So the next time you hear someone question why women should occupy positions of leadership, turn the question on its head: Why shouldn't they? The simple yet profound truth is that women don't need to justify their seat at the decision-making table. They already own it.


Join the Conversation!

🌸 Share Your Leadership Journey: Have you ever faced barriers in your path to leadership? #WomensLeadership #ShareYourStory

🌱 Take Action: Support gender equality today. #TakeAction #GenderEqualityNow

💡 Fuel the Discussion: Let's engage in a constructive dialogue about women in leadership. #FuelTheDiscussion #WomensRights

👥 Build Community: Your insights can help shape a more equitable world. #BuildCommunity #InclusionMatters

❤️ Be Respectful: Every voice counts. #BeRespectful #EveryVoiceCounts

📣 Spread the Word: Be part of the change. #SpreadTheWord #BeTheChange


About the Author

Nite Tanzarn is a distinguished Independent International Consultant, celebrated for her unwavering commitment to gender equality and the empowerment of women. Her latest blog post presents a compelling case for why women's leadership should be a non-negotiable right. #NiteTanzarn #GenderEquality #SocialJustice

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15 comentários


Convidado:
04 de nov. de 2023

Why women in leadership?

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Convidado:
28 de out. de 2023

Do women make better leaders than men? What is the fuss all about?

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Nite Tanzarn
Nite Tanzarn
28 de out. de 2023
Respondendo a

The question you pose is interesting and often discussed. The aim of advocating for women's leadership is not to say women are better leaders than men, but to stress that women should have an equal opportunity to lead. Both men and women bring their own unique qualities to leadership, and the most effective teams often contain a diverse range of voices. Thank you for adding to this vital conversation.

Cheers,

Nite

#NITETANZARNIntellectNest #WomensLeadership #TransformativeLeadership #GenderEquality #WomensRights

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Convidado:
27 de out. de 2023

Transformative leadership, alternative leadership, women's leadership, men's leadership....what is the difference?

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Nite Tanzarn
Nite Tanzarn
27 de out. de 2023
Respondendo a

That's a thought-provoking question. At their core, all these types of leadership aim for effective governance and decision-making. However, they do come with nuanced differences rooted in perspective, approach, and sometimes, societal expectations.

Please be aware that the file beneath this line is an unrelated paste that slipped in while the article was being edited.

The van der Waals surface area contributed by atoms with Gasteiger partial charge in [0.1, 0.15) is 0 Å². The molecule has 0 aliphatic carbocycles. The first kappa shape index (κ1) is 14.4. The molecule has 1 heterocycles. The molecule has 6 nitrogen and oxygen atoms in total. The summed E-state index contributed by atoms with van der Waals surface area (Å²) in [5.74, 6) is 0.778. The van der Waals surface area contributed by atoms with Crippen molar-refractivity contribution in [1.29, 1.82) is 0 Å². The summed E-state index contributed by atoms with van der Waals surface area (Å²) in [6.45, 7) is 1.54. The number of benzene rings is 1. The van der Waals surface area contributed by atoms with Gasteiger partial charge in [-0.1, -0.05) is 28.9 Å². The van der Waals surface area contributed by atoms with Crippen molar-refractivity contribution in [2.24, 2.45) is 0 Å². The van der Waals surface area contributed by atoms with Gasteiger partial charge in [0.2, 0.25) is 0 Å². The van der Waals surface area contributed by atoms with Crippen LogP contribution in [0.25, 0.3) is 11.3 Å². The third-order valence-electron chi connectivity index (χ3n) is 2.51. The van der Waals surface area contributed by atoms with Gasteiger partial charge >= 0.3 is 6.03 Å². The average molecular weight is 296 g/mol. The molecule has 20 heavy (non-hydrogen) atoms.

For instance, "Women's Leadership" often refers to leadership styles and methods that may be more prevalent among women due to socialisation or inherent traits. It’s not to say that these styles are exclusive to women, but they often bring a different set of skills, such as empathy or collaboration, into the leadership equation.

"Men's Leadership," conversely, usually denotes styles that society traditionally associates with men, such as decisiveness and assertiveness.

"Transformative Leadership" is about enacting significant change, often disrupting established norms for the better. "Alternative Leadership" might…

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Convidado:
25 de out. de 2023

They are leaders in their homes why not in the public space?

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Nite Tanzarn
Nite Tanzarn
25 de out. de 2023
Respondendo a

Absolutely, the leadership skills that women exhibit in their homes should not be confined to domestic spaces. If we can manage households, raise children, and contribute to community well-being, there's no reason we cannot lead in public spheres as well. Leadership is indeed a right for women, not a concession or an exception. Let's work together to break down the barriers that prevent women from taking on leadership roles in public spaces, and let's celebrate and uplift those who already are.

Cheers,

Nite

#NITETANZARNIntellectNest #RuralWomen #OrganicWellness #Mindfulness #WomensHealth #WomensLeadership

P.S. For future comments, kindly include your name for a more personalised response. We respect anonymity but love to know who we are conversing with.

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I love reading your articles. You are really a blessing to the world.

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Nite Tanzarn
Nite Tanzarn
24 de out. de 2023
Respondendo a

Thank you, Meddy, for your heartwarming comment. I am delighted to know that you enjoy my articles. Women's leadership is indeed a crucial topic, and I am grateful for the opportunity to contribute to the conversation. Your support encourages me to continue exploring these important issues.

Cheers,

Nite

#NITETANZARNIntellectNest #RuralWomen #OrganicWellness #Mindfulness #WomensHealth